Anemia is a condition caused by a depletion of hemoglobin or total red blood cells. There are multiple causes of anemia in a goat that may be intermingled or unique based on circumstances, ranging from improper nutritional level such as a deficiency of copper or iron, may be due to parasitism (Pfalzbot, 2013). The goat coproscopy did not reveal parasitic ova there for it was assumed due to shortage of nutrients as describe by Smith and Sherman (2009). Total leukocyte count was slight uprising. The absolute lymphocyte counts increased with relation to age of the males. Similarly, absolute neutrophil counts followed the same trend and reached the peak at 1 to 2 years of age. Absolute count of eosinophil and monocyte gradually decrease with age to some extent and later fluctuated. The eosinophil, basophil and monocyte value was found lower than the value of Egbe–Nwiyi et al. (2000) but close to the value found by Shaikat et al. (2013).

Neutrophils conduct a potential role in the exemption of body to free pathogens so called phagocytosis by release of preformed granular enzymes and proteins as a component of innate immune response. Neutrophilia was marked in our study which was suspected to inflammation or infectious condition as supported by Summers et al. (2010). And Mackowiak (2012) he had shown elevated blood neutrophil counts during adenitis.

Hundred of proteins are dissolved in the plasma. By measuring the total concentration of serum protein and albumin level was found lower which may be due to anaemic condition of the goat. Shaikat et al. (2013) found normal protein range was higher than our findings. Serum albumin level was also found below the normal range. The serum protein and albumin level were closed to the value found by Goklaney et al. (2012) in anaemic goat, in addition serum glucose level was also found lower as our finding.

Serum triglyceride level exceeds the normal range which may be correlated with ketosis as the animal was fasted during hospitalization and serum glucose level was also depleted. This finding agreed with the findings of Sotillo et al. (1994). No abnormalities were found in Serum ALT, AST and uric acid concentration.

Musk gland is so called pheromone producing gland that tends to activate following puberty and in breeding seasons and unusual in young. Due to absence of available data the disease mechanism is still obscure. Therefore, it is suggested that there is a need of extended studies on this issue.

We would like to acknowledge the animal owner and the stuffs of Department of Physiology, Biochemistry & Pharmacology, CVASU, Bangladesh.


Abidi A, Ahmad F, Singh SK and Kumar A (2010). Study of reservoir effect of clobetasol propionate cream in an experimental animal model using histamine–induced wheal suppression test. Indian J Dermatol. 55(4): 329–333.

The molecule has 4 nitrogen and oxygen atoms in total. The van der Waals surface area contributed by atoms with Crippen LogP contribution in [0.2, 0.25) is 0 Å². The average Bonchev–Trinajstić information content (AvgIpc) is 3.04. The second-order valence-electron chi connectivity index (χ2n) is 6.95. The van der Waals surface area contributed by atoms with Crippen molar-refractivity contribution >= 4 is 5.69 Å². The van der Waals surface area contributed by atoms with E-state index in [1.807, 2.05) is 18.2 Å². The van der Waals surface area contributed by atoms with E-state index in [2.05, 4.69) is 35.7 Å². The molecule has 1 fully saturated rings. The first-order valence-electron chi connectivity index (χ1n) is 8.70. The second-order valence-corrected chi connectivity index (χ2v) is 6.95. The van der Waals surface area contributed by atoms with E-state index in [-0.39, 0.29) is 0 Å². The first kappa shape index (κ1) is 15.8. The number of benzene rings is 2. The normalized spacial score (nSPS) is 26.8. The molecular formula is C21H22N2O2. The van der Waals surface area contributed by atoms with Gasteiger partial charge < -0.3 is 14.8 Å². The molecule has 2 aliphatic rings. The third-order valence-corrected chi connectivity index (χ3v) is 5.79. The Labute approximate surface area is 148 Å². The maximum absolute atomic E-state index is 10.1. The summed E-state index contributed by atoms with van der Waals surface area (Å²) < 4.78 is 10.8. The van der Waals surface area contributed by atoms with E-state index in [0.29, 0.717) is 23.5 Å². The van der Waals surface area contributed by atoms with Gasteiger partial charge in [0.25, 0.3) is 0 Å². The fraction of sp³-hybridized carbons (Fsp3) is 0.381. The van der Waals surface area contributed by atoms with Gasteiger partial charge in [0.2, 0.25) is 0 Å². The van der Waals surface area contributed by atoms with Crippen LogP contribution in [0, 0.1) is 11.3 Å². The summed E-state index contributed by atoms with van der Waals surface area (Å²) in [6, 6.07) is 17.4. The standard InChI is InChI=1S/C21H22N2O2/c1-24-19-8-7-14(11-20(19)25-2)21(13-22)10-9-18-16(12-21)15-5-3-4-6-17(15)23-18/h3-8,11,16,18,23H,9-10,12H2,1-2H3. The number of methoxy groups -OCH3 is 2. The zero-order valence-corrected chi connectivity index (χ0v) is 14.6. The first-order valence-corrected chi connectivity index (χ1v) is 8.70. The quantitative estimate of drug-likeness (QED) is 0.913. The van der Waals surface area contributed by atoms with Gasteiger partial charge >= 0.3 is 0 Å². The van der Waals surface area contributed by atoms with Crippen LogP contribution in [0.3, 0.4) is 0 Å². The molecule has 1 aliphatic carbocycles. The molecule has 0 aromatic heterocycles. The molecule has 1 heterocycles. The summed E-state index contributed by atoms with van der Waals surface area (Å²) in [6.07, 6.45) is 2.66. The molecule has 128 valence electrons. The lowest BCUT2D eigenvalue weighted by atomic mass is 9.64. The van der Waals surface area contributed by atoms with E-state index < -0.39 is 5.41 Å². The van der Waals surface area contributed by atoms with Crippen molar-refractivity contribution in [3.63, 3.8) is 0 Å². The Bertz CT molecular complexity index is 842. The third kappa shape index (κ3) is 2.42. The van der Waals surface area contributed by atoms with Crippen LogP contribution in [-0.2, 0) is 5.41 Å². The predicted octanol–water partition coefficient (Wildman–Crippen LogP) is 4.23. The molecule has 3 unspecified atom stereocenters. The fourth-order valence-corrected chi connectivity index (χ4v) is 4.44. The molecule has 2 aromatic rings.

PMid:21430883 PMCid:PMC3051290

Craig M (2006). Clinical refresher: Canine sebaceous adenitis. Compan. Anim. 11 (5): 62–8.

Egbe–Nwiyi TN, Nwaosu SC and Salami HA (2000). Hematological values of apparently healthy sheep and goat as influenced by age and in arid zone of nigeria. Afr. J. Biomed. 3(2): 109–115. (2009). http://goat– Retrive: 11.08.2013. Accessible date: 19.12.2013.

Goklaney D, Singh AP, Dhuria RK and Ahuja A (2012). Therapeutic evaluation of mineral preparation for tamelioration of anaemia in goats of arid zone of rajasthan. Iran J Appl Anim Sci. 2(2): 137–141.

Guiglia R, Di–Liberto C, Pizzo G, Picone L, Lo–Muzio L and Gallo PD (2007). A combined treatment regimen for desquamative gingivitis in patients with oral lichen planus. J Oral Pathol Med. 36: 110–116.

Iwata E, Wakabayashi Y, Kakuma Y, Kikusui T, Takeuchi Y and Mori Y (2000). Testosterone dependent primer pheromone production in the sebaceous gland of male goat. Biol. Reprod. 62: 806–810.

Mackowiak PA (2012). Chronic cervical adenitis in an infant born to a woman with discoid lupus. Clin Infect Dis. 54 (8): 1166.

Pfalzbot G (2013). Anaemia. Last update: 16.11.13. Accessible date: 19.12.2013.

Shaikat AH, Hassan MM, Khan SA, Islam MN, Hoque MA, Bari MS and Hossain ME (2013). Haematobiochemical profiles of indigenous goats (Capra hircus) at Chittagong, Bangladesh, Vet. World. 6(10): 789–793.

Smith and Sherman (2009). Goat medicine. 2nd ed. Wiley–Blackwell publication, London, U.K. ISBN: 978–0–781–79643–9; pp: 276.

Sotillo J, Montes A, Ceron JJ, Benedito JL and Bruss M (1994). Variation in serum lipids and minerals determined during different productive periods in fasted goats. An. Vet. (Murcia). (9–10): 69–74.

Spaterna A, Antognoni MT, Cappuccini S and Tesei B (2003). Sebaceous Adenitis in the Dog: Three Cases. Vet. Res. Commun. 27: 441–443.

Summers C, Rankin SM, Condliffe AM, Singh N, Peters AM and Chilvers ER (2010). Neutrophil kinetics in health and disease. Trends Immunol. 31(8): 318–324.
PMid:20620114 PMCid:PMC2930213

The Kebun (2008). Deodorizing your goat. Retrive: 15.12.2013. Accessible date: 19.12.2013